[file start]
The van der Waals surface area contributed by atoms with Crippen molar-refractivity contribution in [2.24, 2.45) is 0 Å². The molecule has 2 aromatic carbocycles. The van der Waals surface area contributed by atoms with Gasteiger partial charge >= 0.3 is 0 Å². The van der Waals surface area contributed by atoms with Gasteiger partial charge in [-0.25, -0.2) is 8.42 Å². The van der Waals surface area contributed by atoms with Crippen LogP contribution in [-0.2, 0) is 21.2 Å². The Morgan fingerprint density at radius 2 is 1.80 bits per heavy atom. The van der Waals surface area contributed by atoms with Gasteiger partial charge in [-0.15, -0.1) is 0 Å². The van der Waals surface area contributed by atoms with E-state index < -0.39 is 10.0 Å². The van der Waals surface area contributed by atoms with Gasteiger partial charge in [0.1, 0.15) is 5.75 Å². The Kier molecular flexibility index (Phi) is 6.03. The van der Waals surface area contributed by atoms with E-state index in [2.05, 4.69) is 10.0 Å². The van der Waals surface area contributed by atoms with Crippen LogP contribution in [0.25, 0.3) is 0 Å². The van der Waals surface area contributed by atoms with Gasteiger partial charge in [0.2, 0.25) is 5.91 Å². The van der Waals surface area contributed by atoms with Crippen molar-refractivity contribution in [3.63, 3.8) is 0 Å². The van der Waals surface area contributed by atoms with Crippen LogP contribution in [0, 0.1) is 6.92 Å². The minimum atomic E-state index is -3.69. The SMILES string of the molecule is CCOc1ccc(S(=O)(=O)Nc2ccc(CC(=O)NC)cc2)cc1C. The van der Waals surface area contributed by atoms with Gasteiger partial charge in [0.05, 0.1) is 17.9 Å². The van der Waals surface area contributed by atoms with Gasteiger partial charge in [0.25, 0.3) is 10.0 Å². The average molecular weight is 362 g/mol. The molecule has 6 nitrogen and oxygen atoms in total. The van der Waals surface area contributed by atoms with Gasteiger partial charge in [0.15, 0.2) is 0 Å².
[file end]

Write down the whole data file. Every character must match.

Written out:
The van der Waals surface area contributed by atoms with Crippen molar-refractivity contribution in [2.24, 2.45) is 0 Å². The molecule has 2 aromatic carbocycles. The van der Waals surface area contributed by atoms with Gasteiger partial charge >= 0.3 is 0 Å². The van der Waals surface area contributed by atoms with Gasteiger partial charge in [-0.25, -0.2) is 8.42 Å². The van der Waals surface area contributed by atoms with Crippen LogP contribution in [-0.2, 0) is 21.2 Å². The Morgan fingerprint density at radius 2 is 1.80 bits per heavy atom. The van der Waals surface area contributed by atoms with Gasteiger partial charge in [-0.15, -0.1) is 0 Å². The van der Waals surface area contributed by atoms with E-state index < -0.39 is 10.0 Å². The van der Waals surface area contributed by atoms with Gasteiger partial charge in [0.1, 0.15) is 5.75 Å². The Kier molecular flexibility index (Phi) is 6.03. The van der Waals surface area contributed by atoms with E-state index in [2.05, 4.69) is 10.0 Å². The van der Waals surface area contributed by atoms with Crippen LogP contribution in [0.25, 0.3) is 0 Å². The van der Waals surface area contributed by atoms with Gasteiger partial charge in [0.2, 0.25) is 5.91 Å². The van der Waals surface area contributed by atoms with Crippen molar-refractivity contribution in [3.63, 3.8) is 0 Å². The van der Waals surface area contributed by atoms with Crippen LogP contribution in [0, 0.1) is 6.92 Å². The minimum atomic E-state index is -3.69. The SMILES string of the molecule is CCOc1ccc(S(=O)(=O)Nc2ccc(CC(=O)NC)cc2)cc1C. The van der Waals surface area contributed by atoms with Gasteiger partial charge in [0.05, 0.1) is 17.9 Å². The van der Waals surface area contributed by atoms with Gasteiger partial charge in [0.25, 0.3) is 10.0 Å². The average molecular weight is 362 g/mol. The molecule has 6 nitrogen and oxygen atoms in total. The van der Waals surface area contributed by atoms with Gasteiger partial charge in [0.15, 0.2) is 0 Å².